Loyal v. USA

Filing 22

ORDER that the Court ADOPTS the Report & Recommendation (Doc. 16 ). Loyal's Motion to Vacate, Set Aside, or Correct Sentence (Doc. 1 ) is DENIED and DISMISSED with prejudice. The Court declines to issue a certificate of appealability because reasonable jurists would not find the Court's ruling debatable. Signed by Judge G Murray Snow on 8/25/16. (DXD)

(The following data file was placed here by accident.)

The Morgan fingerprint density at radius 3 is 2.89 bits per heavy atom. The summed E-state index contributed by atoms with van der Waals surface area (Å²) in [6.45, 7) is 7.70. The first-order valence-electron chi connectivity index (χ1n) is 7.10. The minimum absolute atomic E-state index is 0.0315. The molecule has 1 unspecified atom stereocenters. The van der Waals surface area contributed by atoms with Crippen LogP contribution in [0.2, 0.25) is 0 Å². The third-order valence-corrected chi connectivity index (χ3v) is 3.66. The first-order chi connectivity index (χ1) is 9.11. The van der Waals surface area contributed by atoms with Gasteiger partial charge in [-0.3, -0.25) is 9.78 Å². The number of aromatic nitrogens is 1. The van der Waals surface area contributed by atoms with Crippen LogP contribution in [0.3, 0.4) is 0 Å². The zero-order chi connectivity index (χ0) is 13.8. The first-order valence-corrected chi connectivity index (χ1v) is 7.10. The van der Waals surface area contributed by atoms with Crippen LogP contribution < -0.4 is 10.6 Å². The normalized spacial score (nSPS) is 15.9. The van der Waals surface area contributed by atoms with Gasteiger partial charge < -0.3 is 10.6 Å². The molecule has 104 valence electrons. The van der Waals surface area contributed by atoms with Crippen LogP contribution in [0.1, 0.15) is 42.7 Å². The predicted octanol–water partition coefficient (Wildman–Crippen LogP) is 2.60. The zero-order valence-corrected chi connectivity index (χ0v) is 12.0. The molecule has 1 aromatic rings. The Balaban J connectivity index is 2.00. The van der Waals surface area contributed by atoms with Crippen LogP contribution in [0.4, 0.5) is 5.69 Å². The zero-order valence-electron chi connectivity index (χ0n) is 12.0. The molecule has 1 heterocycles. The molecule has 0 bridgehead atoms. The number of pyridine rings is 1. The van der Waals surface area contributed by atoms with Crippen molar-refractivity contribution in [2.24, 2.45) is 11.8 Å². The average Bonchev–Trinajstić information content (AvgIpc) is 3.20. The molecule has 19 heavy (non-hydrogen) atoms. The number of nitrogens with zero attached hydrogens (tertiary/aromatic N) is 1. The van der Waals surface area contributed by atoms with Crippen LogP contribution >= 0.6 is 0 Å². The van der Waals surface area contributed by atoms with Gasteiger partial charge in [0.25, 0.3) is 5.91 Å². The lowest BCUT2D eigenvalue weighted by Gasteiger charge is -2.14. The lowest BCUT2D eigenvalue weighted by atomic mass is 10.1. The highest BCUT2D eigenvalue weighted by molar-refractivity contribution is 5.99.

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1 WO 2 3 4 5 6 IN THE UNITED STATES DISTRICT COURT 7 FOR THE DISTRICT OF ARIZONA 8 9 Al-Quan Romain Loyal, 10 Petitioner, 11 ORDER v. 12 No. CV-14-02208-PHX-GMS USA, 13 Respondent. 14 15 Pending before the Court is Petitioner Al-Quan Romain Loyal’s Writ of Habeas 16 Corpus filed as a Motion to Vacate, Set Aside, or Correct Sentence (“Motion”) pursuant 17 to 28 U.S.C. § 2255. (Doc. 1.) On December 8, 2015, United States Magistrate Judge 18 Michelle H. Burns issued a Report and Recommendation (“R & R”) recommending that 19 Loyal’s Motion be denied. (Doc. 16.) Loyal timely filed objections. (Doc. 17.) For the 20 following reasons, the Court adopts the R & R in full. 21 BACKGROUND 22 On February 24, 2009, Loyal entered into an open plea1 admitting guilt as to each 23 count in the government’s 4-count superseding indictment. On December 22, 2010, after 24 denying Loyal’s Motion to Withdraw Plea of Guilty, this Court sentenced Loyal to 352 25 months imprisonment. On January 3, 2011, Loyal filed a direct appeal to the Ninth 26 Circuit which affirmed the conviction and judgment. On October 3, 2014, Loyal filed the 27 present Motion to Vacate, Set Aside, or Correct Sentence pursuant to § 2255. The R & R 28 1 An open plea is a guilty plea that is not accompanied by a plea agreement. 1 sets forth a detailed procedural and factual background to this case, to which no party 2 objects. Accordingly, the Court adopts this background and does not repeat it here. 3 Loyal raises three arguments in his Motion. First, Loyal argues that his Fifth and 4 Sixth Amendment rights were violated when the district court, while conducting a 5 conflicts hearing, did not allow Loyal to be present for the first-half of the hearing that 6 addressed the potential conflicts between Loyal’s co-defendant, Freddie Brown, and his 7 attorney Paul Bergrin, who had previously represented Loyal. Second, Loyal argues that 8 he received ineffective assistance of counsel in violation of his Fifth and Sixth 9 Amendment rights when his attorney, Thomas Moran, Jr., did not have him present for 10 the conflict hearing regarding Brown and Bergrin, and did not adequately counsel Loyal 11 so as to ensure that he knowingly waived any conflict that may have resulted from 12 Moran’s representation of Loyal. Third, Loyal argues that Moran provided ineffective 13 assistance of counsel in violation of Loyal’s Fifth and Sixth Amendment rights when he 14 advised Loyal to enter into an open plea. 15 16 The R & R recommends that the Court dismiss Loyal’s Motion with prejudice on all three grounds. 17 18 DISCUSSION I. Legal Standard 19 A “district judge may refer dispositive pretrial motions, and petitions for writ of 20 habeas corpus, to a magistrate, who shall conduct appropriate proceedings and 21 recommend dispositions.” Thomas v. Arn, 474 U.S. 140, 141 (1985); see also 28 U.S.C. 22 § 636(b)(1)(B); Estate of Connors v. O’Connor, 6 F.3d 656, 658 (9th Cir. 1993). Any 23 party “may serve and file written objections” to the R & R. § 636(b)(1). “A judge of the 24 court shall make a de novo determination of those portions of the report or specified 25 findings or recommendations to which objection is made.” Id. A district judge “may 26 accept, reject, or modify, in whole or in part, the findings or recommendations made by 27 the magistrate.” Id. 28 /// -2- 1 II. Analysis 2 Loyal’s first two objections both challenge the Magistrate Judge’s recommended 3 holding that any issues presented by Loyal’s absence from the first half of the conflicts 4 hearing were cured by his subsequent voluntary and intelligent guilty plea. Loyal’s third 5 objection challenges the Magistrate Judge’s recommended finding that Moran provided 6 Loyal effective assistance of counsel when he recommended he enter into an open plea. 7 A. 8 “When a criminal defendant has solemnly admitted in open court that he is in fact 9 guilty of the offense with which he is charged, he may not thereafter raise independent 10 claims relating to the deprivation of constitutional rights that occurred prior to the entry 11 of the guilty plea. He may only attack the voluntary and intelligent character of the guilty 12 plea . . . .” Tollett v. Henderson, 411 U.S. 258, 267 (1973); see, e.g., United States v. 13 Jackson, 697 F.3d 1141, 1144 (9th Cir. 2012) (“An unconditional guilty plea waives all 14 nonjurisdictional, antecedent defects.”) (citations omitted); United States v. Lopez- 15 Armenta, 400 F.3d 1173, 1175 (9th Cir. 2005) (“[I]t is well-settled that an unconditional 16 guilty plea constitutes a waiver of the right to appeal all nonjurisdictional antecedent 17 rulings and cures all antecedent constitutional defects.”) (citations omitted). Courts have 18 held that pre-plea “jurisdictional” errors “include only those claims in which, judged on 19 the face of the indictment and record, the charge in question is one which the state [or 20 federal government] may not constitutionally prosecute.” United States v. Johnston, 199 21 F.3d 1015 (9th Cir. 1999). 22 challenges include: vindictive prosecution, Blackledge v. Perry, 417 U.S. 21, 30–31 23 (1974); double jeopardy, Menna v. New York, 432 U.S. 61, 62 (1975); and an underlying 24 criminal statute that is “unconstitutional or unconstitutionally vague on its face,” United 25 States v. Garcia-Valenzuela, 232 F.3d 1003, 1006 (9th Cir. 2000). See Hill v. White, 26 2011 WL 1641889, at *6 (D. Ariz. Apr. 4, 2011). Loyal’s First and Second Objections Some examples of permissible pre-plea jurisdictional 27 Loyal asserts that even though his challenges focus on past instances of 28 constitutional infirmity, they carry with them a taint that infects the nature of his eventual -3- 1 guilty plea, and thus he is attacking the “voluntary and intelligent character of [his] guilty 2 plea”—a permissible attack under Tollett. According to Menna, however, the result of a 3 guilty plea is that it “renders irrelevant those constitutional violations not logically 4 inconsistent with the valid establishment of factual guilt and which do not stand in the 5 way of conviction if factual guilt is validly established.” Menna, 423 U.S. at 63 n.2. 6 Here, the alleged taint resulting from Loyal not being present at the Brown conflict 7 hearing, and Loyal’s subsequent waiver of any conflict with Moran, does not undermine 8 the valid establishment of Loyal’s factual guilt demonstrated by his guilty plea. See id. 9 (explaining that a pre-plea jurisdictional double jeopardy challenge is permissible 10 because “the claim is that the State may not convict petitioner no matter how validly his 11 factual guilt is established”); see also Tollett, 411 U.S. at 267 (“[I]t is not sufficient for 12 the criminal defendant seeking to set aside [] a plea to show that his counsel in retrospect 13 may not have correctly appraised the constitutional significance of certain historical facts, 14 . . . it is likewise not sufficient that he show that if counsel had pursued a certain factual 15 inquiry such a pursuit would have uncovered a possible constitutional infirmity in the 16 proceedings.”) (citation omitted). 17 Moreover, Loyal’s reliance on Bishop v. Parratt, 509 F. Supp. 1140 (D. Neb. 18 1991) and United States v. Sanchez, 194 F.3d 1319 (9th Cir. 1999) (unpublished) is 19 unavailing. In Bishop, a District of Nebraska case and thus not binding on this Court in 20 any event, the court concluded that Tollett did not bar a challenge to the voluntary and 21 intelligent character of a guilty plea based on “advice received from counsel rendered 22 ineffective because of conflict-ridden multiple representation.” 23 defendant in Bishop, however, unlike the Defendant here, never waived the subsequently 24 alleged conflict-of-interest in open court months before entering into the guilty plea. As 25 a result, the Bishop defendant’s challenge to the voluntary and intelligent character of his 26 plea raised an unaddressed constitutional deprivation of conflict-free counsel that may 27 have fallen outside of the waiver espoused in Tollett. However, pleading guilty because 28 of advice received by counsel acting under an actual conflict of interest in turn rendering -4- Id. at 1145. The 1 his or her counsel ineffective is markedly different from pleading guilty under the advice 2 of counsel to which the defendant has waived any potential conflict of interest. Thus, 3 because Loyal waived the conflict of interest, any constitutional infirmity that allegedly 4 stems from that waiver is cured by Loyal’s subsequent admission of factual guilt. As to 5 Sanchez, the case simply rejects—in a single unpublished paragraph—the four grounds 6 raised by the defendant in his direct appeal of his conviction, one of which alleges a 7 possible conflict of interest with his trial counsel. Sanchez, 194 F.3d at *1. The case 8 does not at all address any issue related to whether Tollett waives Loyal’s post-plea 9 challenge to his conflict waiver. Sanchez poses no useful parallels to this case and is thus 10 inapposite. 11 Finally, even setting aside the Tollett waiver, Loyal already challenged on direct 12 appeal to the Ninth Circuit the district court’s underlying rejection of his motion to 13 withdraw his guilty plea based on his original counsel’s alleged conflict of interest and 14 the involuntary and unknowing nature of his waiver of such conflicts. (Doc. 11, Ex. 4 at 15 3–4.) “Issues raised at trial and considered on direct appeal are not subject to collateral 16 attack under 28 U.S.C. § 2255.” Egger v. U.S., 509 F.2d 745, 748 (9th Cir. 1975); see 17 also U.S. v Redd, 759 F.2d 699, 701 (9th Cir. 1985) (holding that because the defendant 18 had “raised this precise claim in his direct appeal, and this court expressly rejected it[,] 19 . . . this claim cannot be the basis of a § 2255 motion.”) (citing Egger, 509 F.2d at 748). 20 Loyal asserts, nevertheless, that the challenges here on his § 2255 are distinguishable 21 from the issues raised on direct appeal. The assertion is unconvincing. The Ninth Circuit 22 held that “Loyal’s allegation that a conflict of interest existed is undermined by the fact 23 that the district court had made inquires (sic) of Loyal as to whether he would waive any 24 potential conflict and determined that he had done so.” (Doc. 11, Ex. 4 at 4.) “Grounds 25 which were apparent on original appeal cannot be made the basis for a second attack 26 under § 2255.” Egger, 509 F.2d at 748. Loyal’s rehashing here of the challenges he 27 raised on direct appeal is improper. 28 The Court thus overrules Loyal’s first two objections to the R & R and adopts the -5- 1 R & R’s dismissal of Loyal’s first two grounds for relief. 2 B. 3 “Under the standard established in Strickland v. Washington, 466 U.S. 668 (1984), 4 representation is only constitutionally inadequate if counsel’s conduct is unreasonable 5 and results in prejudice to the defendant.” Daire v. Lattimore, 818 F.3d 454, 459 (9th 6 Cir. 2016). The Strickland test “applies to challenges to guilty pleas based on ineffective 7 assistance of counsel.” Hill v. Lockhart, 474 U.S. 52, 58 (1985). Whether Moran’s 8 advice to enter into an open plea was competent under Strickland requires determining 9 “whether the plea represents a voluntary and intelligent choice among the alternative 10 causes of action open to the defendant.” Hill, 474 U.S. at 56 (internal quotation marks 11 and citation omitted). And to “attack the voluntary and intelligent character of the guilty 12 plea” Loyal must show “that the advice he received from [Moran] was not within the 13 range of competence demanded of attorneys in criminal cases.” United States v. Signori, 14 844 F.2d 635, 638 (9th Cir. 1988) (citing Tollett, 411 U.S. at 267). Loyal’s Third Objection 15 Loyal asserts that the Magistrate Judge’s finding that Moran supplied competent 16 counsel when he advised Loyal to enter into an open plea on the eve of trial ignores the 17 fact that Loyal was offered and advised to reject an earlier and arguably more favorable 18 plea that ensured a lower maximum sentence. Loyal adds that Moran also failed to 19 inform him that the open plea did not foreclose the application of the career offender 20 guidelines;2 as a result, Loyal did not understand that although the open plea set a 15 year 21 minimum, he was likely to receive a more significant sentence. These facts fail, either 22 singly or collectively, to meet the Strickland standard for ineffective assistance of 23 counsel. 24 Loyal’s main objection conflates the timing of the two plea offers (the first plea 25 and the open plea) and ignores the fact that Loyal was also re-extended the original and 26 arguably better plea and again turned it down. Loyal presents a scenario where he was 27 presented with two opposing plea offers at the same time: one plea limited his exposure 28 2 U.S.S.G. § 4B1.1. -6- 1 to 15–23 years imprisonment and the other open plea provided a 15 year minimum but 2 left the maximum open to life. In fact, however, Loyal was not presented with both pleas 3 side-by-side. Rather, the record shows that sometime before trial, Loyal rejected the 4 government’s first plea offer because he wanted a lower sentencing range than what was 5 proposed. Then, on the eve of trial, and facing a mandatory life sentence if convicted, 6 Moran advised Loyal to enter into an open plea that took the mandatory life sentence off 7 the table. The fact that Loyal rejected an arguably more favorable plea at some earlier 8 time and under separate and distinct circumstances3 does not push Moran’s advice to 9 enter into an open plea on the eve of trial outside the “range of competence demanded of 10 attorneys in criminal cases.”4 Moreover, there is no evidence that Loyal would have 11 fared better going to trial; in other words, Loyal presents insufficient evidence of 12 prejudice to counter the fact that by entering into the open plea he eliminated the 13 guarantee of a life sentence upon conviction and allowed Moran (or Loyal’s subsequent 14 attorney) to seek a more lenient sentence.5 15 Moran’s failure to inform Loyal of the career offender guidelines also does not 16 constitute ineffective assistance of counsel. 17 should have instructed Loyal that he qualified as a career offender and thus he would be 18 subject to its enhanced guidelines, the district court’s plea colloquy at Loyal’s change of 19 plea hearing cured any resulting prejudice. See Strickland, 466 U.S. at 697 (“If it is 20 easier to dispose of an ineffectiveness claim on the ground of lack of sufficient prejudice . 21 . . that course should be followed.”). There is no evidence or any argument alleging that Even assuming, arguendo, that Moran 22 3 23 24 25 26 27 For example, the record indicates that Moran advised Loyal to enter into an open plea after apprising him of the likely testimony that his co-defendants would provide against him at trial. There is no evidence that such information was available when the government presented its first offer. 4 Moreover, as explained in detail above, to the extent that Loyal is arguing that Moran provided ineffective assistance of counsel by advising Loyal to reject the earlier plea agreement, that constitutional challenge is cured by Loyal’s subsequent guilty plea. See Tollett, 411 U.S. at 267. 5 28 Loyal’s charge of prejudice is further undermined by the fact that he rejected the government’s re-extension of the original plea offer after entering into the open plea and under the advice of different counsel. -7- 1 the district court’s plea colloquy was anything but “dutifully conducted . . . [and] 2 embraced all disclosures and inquiries required by Rule 11[.]” United States v. Jeronimo, 3 398 F.3d 1149, 1151 (9th Cir. 2005), overruled on other grounds. 4 colloquy Loyal acknowledged inter alia that he understood that by entering into an open 5 plea he was leaving his sentencing up to the discretion of the court and that he could be 6 sentenced up to life imprisonment. See United States v. Ross, 511 F.3d 1233, 1236 (9th 7 Cir. 2008) (“Statements made by a defendant during a guilty plea hearing carry a strong 8 presumption of veracity in subsequent proceedings attacking the plea.”). In Loyal’s case, 9 the effect of qualifying as a career offender meant that he faced a maximum possible Further, during the 10 sentence of life imprisonment. 11 thorough Rule 11 plea colloquy cures Moran’s failure to expressly inform him of his 12 career offender status since Loyal knowingly and voluntarily acknowledged that he faced 13 the possibility of the concomitant effect of that status. As such, the facts do not support 14 a finding of ineffective assistance of counsel. See § 4B1.1 (offense level 37). Thus, the judge’s 15 Finally, again, like Loyal’s other claims, his claim that he received ineffective 16 assistance of counsel when he was advised to enter into an open plea was already 17 challenged and rejected on direct appeal by the Ninth Circuit,6 (Doc. 11, Ex. 4 at 4); thus 18 his collateral attempt at a second attack is improper and rejected. See Egger, 509 F.2d at 19 748. 20 21 The Court accordingly overrules Loyal’s third objection to the R & R and adopts the R & R’s dismissal of Loyal’s third ground for relief. 22 CONCLUSION 23 For the foregoing reasons, the Court adopts the Magistrate Judge’s R & R in full. 24 IT IS HEREBY ORDERED that the Court ADOPTS the R & R. (Doc. 16.) 25 Loyal’s Motion to Vacate, Set Aside, or Correct Sentence (Doc. 1) is thus DENIED and 26 DISMISSED with prejudice. 27 6 28 An ineffective assistance of counsel claim may be brought appropriately on either a direct appeal or in a collateral proceeding under § 2255. Cf. Massaro v. United States, 538 U.S. 500 (2003). -8- 1 IT IS FUTHER ORDERED that the Court declines to issue a certificate of 2 appealability because reasonable jurists would not find the Court’s ruling debatable. See 3 Slack v. McDaniel, 529 U.S. 473, 484 (2000). 4 Dated this 25th day of August, 2016. 5 6 7 Honorable G. Murray Snow United States District Judge 8 9 10 11 12 13 14 15 16 17 18 19 20 21 22 23 24 25 26 27 28 -9-